Fortunately, I won a scholarship to the College of Charleston and fell in love with that city. I did my junior year abroad in Italy and went back as soon as I graduated, teaching English in summer camps around Cortina d'Ampezzo, Folgaria, Belluno, Piacenza, Venice and just traveling around. I had majored in theater arts and minored in communications and that actually helped me secure a part time job in New York. When I returned to the States, I supplemented my day job by being a comedy ticket barker in Times Square while working at a theater company doing Off Broadway Shakespeare productions.
After three years in New York, I got tired of the cold and moved to Australia, where I worked at a golf club. After a year a friend invited me to move to L.A. Once there, I got a job as a sound recordist—you can check out my IMDB profile, which includes such gems as High, the Zim, and G-Funk. Between gigs I was a concert promoter at IHEARTCOMIX, where I worked my way up to marketing director.
I was always intrigued by the cannabis industry and early on I delivered products to dispensaries for Jetty Extracts. In 2019, I finally got hired as marketing director at IndicaOnline. I moved to BLAZE in early 2021 and haven't looked back.
I currently use cannabis to help manage the anxiety of being a working parent of two children under the age of 4. Parenting can be extremely stressful and consuming helps take the edge off after the kids are in bed.
A favorite flower, edible, product, or brand.
I prefer vapes, particularly Stiiizy, Select or Pax, of course—they have a partnership with Jetty and, being a former Jetty rep, that’s something I look for.
The biggest challenge cannabis marketers face today.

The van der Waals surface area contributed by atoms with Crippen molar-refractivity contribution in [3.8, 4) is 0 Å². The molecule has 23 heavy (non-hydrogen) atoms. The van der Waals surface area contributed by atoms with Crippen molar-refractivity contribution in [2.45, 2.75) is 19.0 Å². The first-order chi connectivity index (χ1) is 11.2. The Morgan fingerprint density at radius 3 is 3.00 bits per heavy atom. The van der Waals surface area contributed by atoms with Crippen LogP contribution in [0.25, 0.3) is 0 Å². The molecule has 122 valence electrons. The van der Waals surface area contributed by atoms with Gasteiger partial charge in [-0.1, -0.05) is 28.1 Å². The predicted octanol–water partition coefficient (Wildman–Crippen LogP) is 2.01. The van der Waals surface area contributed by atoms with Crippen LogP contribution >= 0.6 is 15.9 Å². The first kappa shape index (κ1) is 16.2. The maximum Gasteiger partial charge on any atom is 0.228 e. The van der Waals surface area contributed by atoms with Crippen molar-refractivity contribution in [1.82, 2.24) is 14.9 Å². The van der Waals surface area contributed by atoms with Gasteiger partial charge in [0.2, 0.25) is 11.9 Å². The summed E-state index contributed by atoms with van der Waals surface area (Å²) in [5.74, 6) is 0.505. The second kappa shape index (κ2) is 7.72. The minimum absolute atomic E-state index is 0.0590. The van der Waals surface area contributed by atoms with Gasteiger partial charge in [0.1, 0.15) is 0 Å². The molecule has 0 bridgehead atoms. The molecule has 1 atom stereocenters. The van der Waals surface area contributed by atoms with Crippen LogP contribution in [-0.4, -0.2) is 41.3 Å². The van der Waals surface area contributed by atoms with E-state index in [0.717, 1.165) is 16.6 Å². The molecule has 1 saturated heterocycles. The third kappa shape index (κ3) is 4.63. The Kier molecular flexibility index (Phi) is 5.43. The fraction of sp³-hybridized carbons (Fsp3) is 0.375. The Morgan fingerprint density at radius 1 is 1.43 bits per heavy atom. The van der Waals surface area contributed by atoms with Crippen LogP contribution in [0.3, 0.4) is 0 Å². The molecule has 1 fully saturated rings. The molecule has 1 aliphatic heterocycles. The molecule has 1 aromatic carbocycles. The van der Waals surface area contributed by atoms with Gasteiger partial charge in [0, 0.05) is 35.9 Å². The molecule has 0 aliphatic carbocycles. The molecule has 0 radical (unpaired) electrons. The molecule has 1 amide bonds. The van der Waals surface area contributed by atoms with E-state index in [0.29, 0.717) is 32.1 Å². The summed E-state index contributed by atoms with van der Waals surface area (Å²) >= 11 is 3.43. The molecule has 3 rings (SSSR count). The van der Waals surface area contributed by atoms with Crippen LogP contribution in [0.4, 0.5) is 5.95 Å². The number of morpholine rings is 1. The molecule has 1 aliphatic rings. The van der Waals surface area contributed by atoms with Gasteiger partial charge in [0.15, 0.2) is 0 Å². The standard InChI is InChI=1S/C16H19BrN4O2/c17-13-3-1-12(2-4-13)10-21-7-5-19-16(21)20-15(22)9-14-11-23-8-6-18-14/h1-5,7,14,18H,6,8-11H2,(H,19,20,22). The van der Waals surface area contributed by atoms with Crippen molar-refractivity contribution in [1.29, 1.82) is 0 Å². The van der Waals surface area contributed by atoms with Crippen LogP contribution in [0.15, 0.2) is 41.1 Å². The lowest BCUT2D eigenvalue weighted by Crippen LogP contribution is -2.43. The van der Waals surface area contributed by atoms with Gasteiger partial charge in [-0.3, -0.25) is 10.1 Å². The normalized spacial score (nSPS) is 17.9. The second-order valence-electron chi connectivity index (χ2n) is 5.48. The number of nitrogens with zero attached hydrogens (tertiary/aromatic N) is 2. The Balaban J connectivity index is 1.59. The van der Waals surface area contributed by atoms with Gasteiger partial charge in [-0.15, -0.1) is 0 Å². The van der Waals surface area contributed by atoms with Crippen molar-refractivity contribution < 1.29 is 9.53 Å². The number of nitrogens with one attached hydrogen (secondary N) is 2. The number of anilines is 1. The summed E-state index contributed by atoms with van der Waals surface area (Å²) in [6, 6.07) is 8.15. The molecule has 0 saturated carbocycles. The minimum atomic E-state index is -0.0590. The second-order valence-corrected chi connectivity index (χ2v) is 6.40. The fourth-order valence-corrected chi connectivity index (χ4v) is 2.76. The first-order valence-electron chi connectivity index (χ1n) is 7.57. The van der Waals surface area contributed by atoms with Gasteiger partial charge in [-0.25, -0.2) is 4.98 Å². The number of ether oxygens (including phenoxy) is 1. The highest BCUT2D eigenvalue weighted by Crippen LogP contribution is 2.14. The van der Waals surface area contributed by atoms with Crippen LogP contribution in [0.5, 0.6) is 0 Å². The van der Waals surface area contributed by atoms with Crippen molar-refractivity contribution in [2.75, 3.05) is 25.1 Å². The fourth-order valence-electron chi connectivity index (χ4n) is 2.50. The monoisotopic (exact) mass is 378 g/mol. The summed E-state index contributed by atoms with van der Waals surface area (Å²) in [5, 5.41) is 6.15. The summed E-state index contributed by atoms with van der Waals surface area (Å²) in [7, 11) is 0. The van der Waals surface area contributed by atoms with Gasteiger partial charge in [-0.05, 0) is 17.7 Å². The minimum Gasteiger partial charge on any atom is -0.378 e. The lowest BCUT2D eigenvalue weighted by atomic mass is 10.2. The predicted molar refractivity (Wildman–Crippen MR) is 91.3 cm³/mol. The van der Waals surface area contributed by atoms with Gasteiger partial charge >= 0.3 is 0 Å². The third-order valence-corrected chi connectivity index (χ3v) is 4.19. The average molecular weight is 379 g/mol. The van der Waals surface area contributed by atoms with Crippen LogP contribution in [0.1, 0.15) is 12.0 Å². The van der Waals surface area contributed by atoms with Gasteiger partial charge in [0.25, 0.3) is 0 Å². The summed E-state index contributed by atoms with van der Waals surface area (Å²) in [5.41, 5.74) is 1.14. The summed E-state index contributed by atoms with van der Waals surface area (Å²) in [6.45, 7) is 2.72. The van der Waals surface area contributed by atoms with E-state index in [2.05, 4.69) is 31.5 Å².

There are so many! There are issues with state-to-state communications, the differences in legality among states—it's like each state is its own country. BLAZE is in some 20 states and we find that communication is really challenging between them. And of course, regulation changes in packaging, state reporting and more. We need a lot more education in our industry before we can achieve greater cohesiveness.
One thing you're excited about right now in cannabis branding, partnerships or marketing.
The pandemic really changed our reality. Today, we're seeing increased customization of e-commerce and cannabis technologies. What was formerly a nice-to-have is now mandatory. Newer players are coming in and adding additional customization on a SEO level, which results in customers being able to look for a specific product online via product data. Dispensaries have been competing with the brands to sell products but now we're starting to see dispensaries use their e-commerce platforms to rank highly. From a tech perspective, it's exciting as we're seeing more consolidation and integrations.